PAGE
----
Indonesia has long been cautious in confronting China’s claims in the South China Sea, so its announcement on July 14 that it was renaming a part of the area the “North Natuna Sea” may have come to many as surprise. The new name encompasses a region north of the Natuna islands that partly falls within the infamous “nine dash line,” by which China claims the sea stretching fifteen hundred miles from its mainland coast almost to the shores of Malaysia, the Philippines, Brunei, Vietnam, and Indonesia. China immediately demanded a retraction—which it will not get.
The naming was a reminder of how seriously Indonesia treats its position as the seat of ancient trading empires and location of some of the world’s strategically most important straits—Melaka, Sunda, Lombok, and Makassar. Since he was elected in 2014, President Joko Widodo has made maritime issues central to Indonesia’s foreign policy, building up its navy, arresting dozens of foreign ships caught fishing illegally, and taking a quiet but firm stand on sea rights. Although not a populist vote-winner, the policy is generally approved, particularly by the military, which since the war of independence against the Dutch has seen itself as the guardian of the integrity of the nation and its internationally recognized status.
The naming also came shortly before the sixtieth anniversary of a pronouncement that has had a profound impact on the whole world. On December 13, 1957, the Indonesian government unilaterally declared that it was an “archipelagic state,” claiming sovereignty over all the waters within straight baselines between its thousands of far-flung islands. Though the young republic was in no position to enforce it, this was a revolutionary move: at the time, Western powers asserted that territorial seas were limited to three miles, and that otherwise foreign ships, military included, had complete freedom of movement.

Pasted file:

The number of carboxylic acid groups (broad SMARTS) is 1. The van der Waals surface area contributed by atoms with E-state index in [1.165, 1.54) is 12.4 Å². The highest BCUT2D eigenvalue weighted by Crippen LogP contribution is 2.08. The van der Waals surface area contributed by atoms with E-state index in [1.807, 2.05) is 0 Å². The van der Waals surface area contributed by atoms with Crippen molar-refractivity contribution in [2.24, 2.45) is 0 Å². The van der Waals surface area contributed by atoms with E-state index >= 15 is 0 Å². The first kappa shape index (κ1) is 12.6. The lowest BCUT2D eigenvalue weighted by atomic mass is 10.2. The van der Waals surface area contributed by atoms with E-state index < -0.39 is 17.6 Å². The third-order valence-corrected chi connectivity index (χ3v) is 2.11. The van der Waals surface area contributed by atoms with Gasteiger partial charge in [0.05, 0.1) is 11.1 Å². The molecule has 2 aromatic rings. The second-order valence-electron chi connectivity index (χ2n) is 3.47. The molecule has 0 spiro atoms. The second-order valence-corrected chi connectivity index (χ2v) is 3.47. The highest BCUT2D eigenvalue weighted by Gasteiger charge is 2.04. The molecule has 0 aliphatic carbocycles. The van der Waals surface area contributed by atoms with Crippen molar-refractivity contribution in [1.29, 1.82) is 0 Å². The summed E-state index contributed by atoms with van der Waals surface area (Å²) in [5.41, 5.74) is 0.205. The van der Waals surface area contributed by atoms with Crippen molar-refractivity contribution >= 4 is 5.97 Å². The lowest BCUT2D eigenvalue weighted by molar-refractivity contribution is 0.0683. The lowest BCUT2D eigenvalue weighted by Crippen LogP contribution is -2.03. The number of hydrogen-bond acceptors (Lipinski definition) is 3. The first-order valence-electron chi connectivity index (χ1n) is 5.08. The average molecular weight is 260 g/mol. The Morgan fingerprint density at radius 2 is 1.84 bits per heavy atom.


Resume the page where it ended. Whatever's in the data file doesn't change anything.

Twenty-five years of international negotiation followed, culminating in the 1982 United Nations Convention on Law of the Sea, defining rights and obligations relating to sea boundaries and resources, and rights of “innocent passage”—not endangering the security of the coastal state—through straits and internal and territorial seas. It accepted the archipelagic state principle, and made twelve-mile territorial seas and two-hundred-mile “exclusive economic zones,” or EEZs—which give exclusive rights for fishing and exploitation of seabed resources—the global norm. (The United States in practice accepts the Convention, as clarified by a subsequent 1994 agreement, but has never ratified it.)
Although Indonesia has no island disputes with China, its stance on the Natuna waters allies it with the other littoral nations in facing up to China (though the Philippines under President Duterte currently appears to prefer Chinese money to sovereignty over its seas). Last year, the Permanent Court of Arbitration in The Hague applied the Convention to rule decisively for the Philippines in its claim against Chinese actions within its EEZ, including driving out Philippine fishing boats, and building structures on rocks and shoals that did not have the status of islands. In doing so, the court rejected China’s claims to the whole sea and by implication the waters of North Natuna.